Fannie says limited demand perpetuates uncertainty of housing recovery
Consumers are slightly more optimistic about homeownership prospects, but remain tainted by volatile energy prices, rising household expenses and a general lack of confidence in the overall economy, Fannie Mae reported in its latest national housing survey.
While nearly three-fifths of those surveyed still view homeownership as an investment opportunity, many underwater homeowners now believe walking away from a mortgage is OK in times of financial distress. That finding was made when Fannie Mae researchers compared survey answers from this year to those given in January 2010.
The willingness of borrowers to walk away is a distressing sign for Fannie's economics team.
"It will put more downward pressure on prices if people start walking away, and it will create greater losses for lenders," said Doug Duncan, vice president and chief economist of Fannie Mae. "When a loan cannot get back to performance, the losses are greater."
Duncan said there is a silver lining in that consumers generally believe the housing market has either touched bottom or is about to touch bottom. But broader economic headwinds are dampening the outlook for potential homebuyers.
According to the survey, only 33% of Americans believe the economy is on the right track, four percentage points higher than fourth-quarter findings, but unchanged from January.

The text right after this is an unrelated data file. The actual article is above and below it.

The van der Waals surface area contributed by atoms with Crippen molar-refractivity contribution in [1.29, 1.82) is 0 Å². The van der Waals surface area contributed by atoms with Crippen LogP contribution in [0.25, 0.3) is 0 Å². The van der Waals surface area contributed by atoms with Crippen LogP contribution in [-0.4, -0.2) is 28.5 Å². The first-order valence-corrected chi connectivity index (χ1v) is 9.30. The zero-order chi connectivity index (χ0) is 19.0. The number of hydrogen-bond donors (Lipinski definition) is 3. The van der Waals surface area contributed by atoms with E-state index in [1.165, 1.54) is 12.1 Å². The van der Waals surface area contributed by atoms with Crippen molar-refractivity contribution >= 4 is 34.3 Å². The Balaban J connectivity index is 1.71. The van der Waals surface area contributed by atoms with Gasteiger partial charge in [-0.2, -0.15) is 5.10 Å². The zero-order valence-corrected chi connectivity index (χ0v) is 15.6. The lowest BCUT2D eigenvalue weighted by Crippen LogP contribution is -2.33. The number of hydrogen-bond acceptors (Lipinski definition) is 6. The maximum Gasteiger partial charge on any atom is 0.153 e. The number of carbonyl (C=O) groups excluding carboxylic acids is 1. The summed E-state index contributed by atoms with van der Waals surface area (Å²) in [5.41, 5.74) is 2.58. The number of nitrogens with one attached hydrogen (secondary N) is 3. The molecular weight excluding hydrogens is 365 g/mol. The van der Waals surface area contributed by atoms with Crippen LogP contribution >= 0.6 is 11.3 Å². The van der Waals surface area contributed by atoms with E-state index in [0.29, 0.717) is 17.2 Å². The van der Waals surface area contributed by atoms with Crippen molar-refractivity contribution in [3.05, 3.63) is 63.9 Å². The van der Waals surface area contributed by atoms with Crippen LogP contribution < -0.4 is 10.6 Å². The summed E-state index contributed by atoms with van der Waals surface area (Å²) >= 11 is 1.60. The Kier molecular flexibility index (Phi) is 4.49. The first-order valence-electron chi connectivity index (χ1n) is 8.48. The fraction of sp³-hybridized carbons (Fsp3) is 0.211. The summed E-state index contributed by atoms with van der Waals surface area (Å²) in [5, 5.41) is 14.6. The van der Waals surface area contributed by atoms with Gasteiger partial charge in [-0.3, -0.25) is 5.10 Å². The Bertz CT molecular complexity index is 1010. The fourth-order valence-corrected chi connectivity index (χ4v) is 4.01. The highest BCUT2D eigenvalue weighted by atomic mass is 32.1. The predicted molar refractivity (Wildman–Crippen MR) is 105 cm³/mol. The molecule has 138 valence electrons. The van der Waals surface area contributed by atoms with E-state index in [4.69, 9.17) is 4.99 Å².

Consumers also are reluctant to splurge on attractively priced homes, as 44% say their current monthly household expenses are significantly higher than 12 months ago. Nearly one-third of respondents expect home prices to strengthen over the next year, up four percentage points from the fourth quarter, but virtually unchanged from a year ago.
From a generational standpoint, 59% of Americans aged 18 to 34 expect their financial situations to improve over the course of the next year, which is potentially good news considering most first-time homebuyers come from this age group. That compares to 49% of Americans 35 to 44 and 37% of those 45 to 64 years old.
Duncan said the most troubling fact facing recovery in the housing industry "now is on the demand side of the equation."
The new generation of buyers is unlikely to turn to homeownership when energy costs and other rising prices are eating into their take-home pay and unemployment remains high.
"There has to be continued employment growth for there to be a strengthening in housing," Duncan said. "We expect it will be harder to get credit in the future and banks still have not loosened their underwriting standards. While we have seen indications of increased optimism since December, consumers’ attitudes improved only marginally, and in some areas not at all, from a year ago, reflecting the continued unevenness and uncertainty of this recovery."
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